From dedicated teachers to strong academics, parents have many reasons to pursue a Catholic school education for their child. But while a solid curriculum and the latest technology are vital, Catholic schools offer something else essential to a child’s foundation – timeless lessons on values, morals and the importance of giving back.
At St. Thomas Aquinas School in Hampden, School Sister of Notre Dame Marie Rose Gustatus likens the values code her students recite on a daily basis to the Ten Commandments.
The code, which was posted in the school in 2008, includes terms such as responsibility, hard work, self-respect, tolerance, forgiveness and honesty.
“You go through the Ten Commandments, and you’re going to pick up the values code,” said Sister Marie Rose, principal, who learned about the values code through the Archdiocese of Baltimore.
She said parents have responded “wonderfully” to the idea of the values code and receive a values code card to replace on their refrigerator.
Bonnie Russo, development director and teacher at the school, said during Catholic Schools Week, each class has chosen a value, which they will highlight on their classroom door.
“It’s been a positive all the way,” Sister Marie Rose said.
At St. Mary School in Annapolis, eighth-graders learn the value of giving back by participating in a “Faith in Action” project. Each student selects a group they want to do community service for and volunteers at least 10 hours there. Some children are so enthusiastic about the organization they chose, they complete more than 100 hours, said Sandy Gateau, an alumna of the school who teaches science and who helped start the program.
“We encourage them to choose a program they have a passion for or that they would like to learn more about,” said Gateau, who is in her 19th year at the school.
In addition to volunteering their time, students must also create a website for their project, complete a research paper for their language arts class relaying what they’ve learned and write reflective pieces for religion class. At the end of the year, children create a public service announcement encouraging others to do service for those groups as well.
“They see that even a small amount of community service can make a big difference,” Gateau said.
In a reflection paper, eighth-grader Veronica Mount, who chose to spend her time sewing blankets for children through Project Linus wrote, “My faith journey has shown me that God will be with me through all the ups and downs in my life, and I want the children in the hospital to feel that way through the homemade blankets they receive.”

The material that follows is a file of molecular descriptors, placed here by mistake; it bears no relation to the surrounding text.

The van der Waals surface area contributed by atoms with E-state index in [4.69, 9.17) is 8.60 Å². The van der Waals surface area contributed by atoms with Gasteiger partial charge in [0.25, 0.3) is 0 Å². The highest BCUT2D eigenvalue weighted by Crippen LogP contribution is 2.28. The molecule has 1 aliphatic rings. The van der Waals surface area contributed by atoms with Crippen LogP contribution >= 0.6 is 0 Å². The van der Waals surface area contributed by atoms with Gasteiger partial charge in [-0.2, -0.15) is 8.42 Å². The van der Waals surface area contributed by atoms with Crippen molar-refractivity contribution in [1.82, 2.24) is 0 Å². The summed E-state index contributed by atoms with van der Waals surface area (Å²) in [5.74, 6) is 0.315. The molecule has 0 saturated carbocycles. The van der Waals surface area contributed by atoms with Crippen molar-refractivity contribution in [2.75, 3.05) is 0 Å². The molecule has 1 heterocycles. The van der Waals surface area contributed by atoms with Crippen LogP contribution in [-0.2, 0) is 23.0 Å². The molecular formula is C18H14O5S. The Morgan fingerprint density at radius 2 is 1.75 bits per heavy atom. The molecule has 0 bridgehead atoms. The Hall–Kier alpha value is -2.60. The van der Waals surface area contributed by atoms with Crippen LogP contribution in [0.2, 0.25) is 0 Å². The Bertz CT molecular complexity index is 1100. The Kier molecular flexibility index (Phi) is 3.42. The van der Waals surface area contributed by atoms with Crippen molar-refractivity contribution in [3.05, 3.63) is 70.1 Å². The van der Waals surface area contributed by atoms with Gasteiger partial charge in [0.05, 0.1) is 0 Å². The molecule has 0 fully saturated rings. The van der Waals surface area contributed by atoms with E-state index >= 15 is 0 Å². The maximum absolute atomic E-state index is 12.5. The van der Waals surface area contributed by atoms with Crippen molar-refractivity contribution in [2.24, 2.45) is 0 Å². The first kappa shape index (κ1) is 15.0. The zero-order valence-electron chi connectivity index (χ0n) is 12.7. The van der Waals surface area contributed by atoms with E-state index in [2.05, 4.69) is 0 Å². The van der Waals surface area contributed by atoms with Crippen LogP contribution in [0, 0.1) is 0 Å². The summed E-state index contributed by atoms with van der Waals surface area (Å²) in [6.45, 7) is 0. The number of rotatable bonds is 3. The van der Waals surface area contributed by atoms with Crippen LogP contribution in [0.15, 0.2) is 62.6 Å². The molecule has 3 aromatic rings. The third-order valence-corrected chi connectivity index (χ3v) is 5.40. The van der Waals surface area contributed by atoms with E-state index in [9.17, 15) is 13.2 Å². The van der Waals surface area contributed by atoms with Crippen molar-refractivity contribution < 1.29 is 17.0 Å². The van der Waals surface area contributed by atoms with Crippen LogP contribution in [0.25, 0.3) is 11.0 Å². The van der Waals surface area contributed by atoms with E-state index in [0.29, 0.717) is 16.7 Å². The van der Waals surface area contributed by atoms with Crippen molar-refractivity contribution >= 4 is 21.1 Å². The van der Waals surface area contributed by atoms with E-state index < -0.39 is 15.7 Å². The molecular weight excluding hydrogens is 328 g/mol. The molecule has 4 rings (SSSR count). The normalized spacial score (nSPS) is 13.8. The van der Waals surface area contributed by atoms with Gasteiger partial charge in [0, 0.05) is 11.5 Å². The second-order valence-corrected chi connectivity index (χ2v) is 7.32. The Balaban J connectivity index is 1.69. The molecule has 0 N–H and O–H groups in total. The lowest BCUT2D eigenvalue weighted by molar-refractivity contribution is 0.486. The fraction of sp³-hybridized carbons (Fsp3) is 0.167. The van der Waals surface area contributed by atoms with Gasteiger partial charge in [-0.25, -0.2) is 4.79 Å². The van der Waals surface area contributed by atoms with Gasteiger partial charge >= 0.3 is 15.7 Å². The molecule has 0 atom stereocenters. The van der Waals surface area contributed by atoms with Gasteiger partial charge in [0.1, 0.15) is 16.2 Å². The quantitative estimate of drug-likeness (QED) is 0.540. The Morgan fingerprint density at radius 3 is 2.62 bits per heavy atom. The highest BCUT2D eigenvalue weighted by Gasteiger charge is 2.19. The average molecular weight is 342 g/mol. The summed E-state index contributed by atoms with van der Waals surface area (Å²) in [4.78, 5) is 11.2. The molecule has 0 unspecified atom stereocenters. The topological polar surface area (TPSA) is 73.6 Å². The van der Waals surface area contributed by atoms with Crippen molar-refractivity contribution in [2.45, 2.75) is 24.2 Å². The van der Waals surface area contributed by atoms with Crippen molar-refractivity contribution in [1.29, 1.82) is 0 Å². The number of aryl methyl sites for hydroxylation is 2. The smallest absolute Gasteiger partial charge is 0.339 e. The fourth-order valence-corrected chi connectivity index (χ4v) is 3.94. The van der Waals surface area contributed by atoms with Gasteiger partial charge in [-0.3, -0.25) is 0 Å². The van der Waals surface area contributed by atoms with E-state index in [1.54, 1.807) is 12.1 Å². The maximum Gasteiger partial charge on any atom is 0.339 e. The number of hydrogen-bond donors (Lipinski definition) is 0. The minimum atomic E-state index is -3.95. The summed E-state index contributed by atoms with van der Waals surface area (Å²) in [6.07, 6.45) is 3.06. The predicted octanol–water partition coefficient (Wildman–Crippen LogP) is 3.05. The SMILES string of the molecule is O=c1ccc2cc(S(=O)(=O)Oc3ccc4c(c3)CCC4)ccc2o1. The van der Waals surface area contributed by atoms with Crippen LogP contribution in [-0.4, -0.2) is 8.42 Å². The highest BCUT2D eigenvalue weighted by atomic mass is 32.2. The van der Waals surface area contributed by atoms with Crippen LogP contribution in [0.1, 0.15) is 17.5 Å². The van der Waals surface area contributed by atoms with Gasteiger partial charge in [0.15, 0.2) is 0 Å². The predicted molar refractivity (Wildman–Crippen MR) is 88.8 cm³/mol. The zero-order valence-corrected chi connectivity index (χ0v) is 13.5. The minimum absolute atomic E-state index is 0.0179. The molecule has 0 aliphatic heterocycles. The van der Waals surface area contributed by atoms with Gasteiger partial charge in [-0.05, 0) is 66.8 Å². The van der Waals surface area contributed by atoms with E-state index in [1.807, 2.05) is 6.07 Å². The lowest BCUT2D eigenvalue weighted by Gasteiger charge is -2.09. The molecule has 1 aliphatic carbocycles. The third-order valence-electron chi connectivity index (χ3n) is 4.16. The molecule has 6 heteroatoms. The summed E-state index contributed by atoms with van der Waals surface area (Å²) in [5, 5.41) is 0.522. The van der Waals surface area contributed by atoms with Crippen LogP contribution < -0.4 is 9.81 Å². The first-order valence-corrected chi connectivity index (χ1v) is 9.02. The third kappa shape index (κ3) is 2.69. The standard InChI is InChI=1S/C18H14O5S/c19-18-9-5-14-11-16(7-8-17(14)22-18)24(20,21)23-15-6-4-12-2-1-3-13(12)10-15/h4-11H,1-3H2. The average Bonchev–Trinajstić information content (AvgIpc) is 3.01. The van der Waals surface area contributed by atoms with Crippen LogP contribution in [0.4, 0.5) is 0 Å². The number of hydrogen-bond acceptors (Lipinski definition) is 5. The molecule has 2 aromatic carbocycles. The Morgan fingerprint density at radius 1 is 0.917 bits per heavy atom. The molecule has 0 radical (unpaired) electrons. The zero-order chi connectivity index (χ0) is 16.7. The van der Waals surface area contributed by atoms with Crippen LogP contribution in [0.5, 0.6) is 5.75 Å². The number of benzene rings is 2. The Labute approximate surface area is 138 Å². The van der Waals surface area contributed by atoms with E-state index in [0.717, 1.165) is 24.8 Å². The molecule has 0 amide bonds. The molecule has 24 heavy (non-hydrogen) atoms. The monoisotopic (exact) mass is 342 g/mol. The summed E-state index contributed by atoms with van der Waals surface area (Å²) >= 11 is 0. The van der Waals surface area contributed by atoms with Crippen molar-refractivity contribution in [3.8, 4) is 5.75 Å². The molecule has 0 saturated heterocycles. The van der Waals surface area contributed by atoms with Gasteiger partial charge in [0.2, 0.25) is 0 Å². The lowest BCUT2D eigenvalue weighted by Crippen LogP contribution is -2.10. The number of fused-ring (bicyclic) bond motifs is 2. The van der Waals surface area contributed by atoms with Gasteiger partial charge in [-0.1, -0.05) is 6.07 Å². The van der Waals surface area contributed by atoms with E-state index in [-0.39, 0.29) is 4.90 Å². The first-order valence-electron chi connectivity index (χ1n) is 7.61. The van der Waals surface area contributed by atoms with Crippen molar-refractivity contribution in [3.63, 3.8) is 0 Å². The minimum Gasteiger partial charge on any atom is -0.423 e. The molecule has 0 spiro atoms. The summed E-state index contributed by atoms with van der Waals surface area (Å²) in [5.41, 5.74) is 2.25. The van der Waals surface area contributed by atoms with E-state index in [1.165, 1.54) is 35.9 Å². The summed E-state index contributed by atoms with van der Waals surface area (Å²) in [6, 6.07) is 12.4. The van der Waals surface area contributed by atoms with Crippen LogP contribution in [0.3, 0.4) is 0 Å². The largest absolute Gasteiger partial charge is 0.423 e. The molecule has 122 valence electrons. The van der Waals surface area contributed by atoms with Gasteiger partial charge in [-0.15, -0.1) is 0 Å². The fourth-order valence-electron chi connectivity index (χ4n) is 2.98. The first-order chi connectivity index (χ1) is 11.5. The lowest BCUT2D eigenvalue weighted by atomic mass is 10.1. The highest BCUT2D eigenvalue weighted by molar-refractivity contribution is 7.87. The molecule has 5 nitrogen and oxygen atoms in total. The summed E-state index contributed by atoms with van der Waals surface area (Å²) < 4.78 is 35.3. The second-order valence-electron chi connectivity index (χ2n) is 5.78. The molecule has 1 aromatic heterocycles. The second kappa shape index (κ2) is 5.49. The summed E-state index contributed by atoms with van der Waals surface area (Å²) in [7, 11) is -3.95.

Thomas Bonfiglio said he spent his time with the Chesapeake Bay Foundation because even though he lives on the water, he doesn’t know enough about the bay.
“Another reason I chose CBF is to keep the wildlife in the bay alive. Dirty water is very bad for our bay’s aquatic creatures.”
In Essex, Our Lady of Mount Carmel School students are learning everything from leadership to the importance of volunteer work.
Kelly Aquilla is one of a handful of seniors participating in a Leadership Internship led by high school principal and president of the campus, Kathleen Sipes.
The seniors select books to share with students in the kindergarten through the second grade and also plan a corresponding activity.
Ally Emerson recalled reading the book “There was an old lady who swallowed a fly” with students and then making a mobile of all the items the woman ate.
“They’re all smiles,” Emerson said of the children. “I don’t think we had one problem the entire semester with any child.”
For Aquilla, who wants to go into teaching, participating in the leadership internship has offered valuable lessons.
“I know now it’s a lot more difficult (than I thought) to entertain children for 45 minutes,” said Aquilla, who read the book “Snowflake Bentley” with the children and helped them design paper snowflakes. “It’s a lot of hard work. You think you’re just going to color with the kids, but they have a lot of needs.”
Students have taken their values and sense of giving back beyond a class setting, helping to relocate and redo the school library. They carried and sorted books and wiped down shelves.
Emerson said several students also came together to paint and do outside maintenance at the school.
“We have had so many ideas, and we did everything on our own,” Emerson said.
The students can definitely see the value of attending a Catholic school.
“Talking to other people who have left the school, everybody comes back because this school and Catholic schools in general just seem to have a different feel,” Aquilla said. “There’s more love and there’s more family. Teachers care about and know your life story and want you to succeed. How many principals will stay after school and help you with your homework and know every kids name? At Catholic schools, you have an identity.”
“It’s more like a family,” said senior Emily Ferrigno.
Students have also helped teach communication skills to middle school students and engaged in projects with Archbishop Borders School in Baltimore.
“They live to serve,” Sipes said.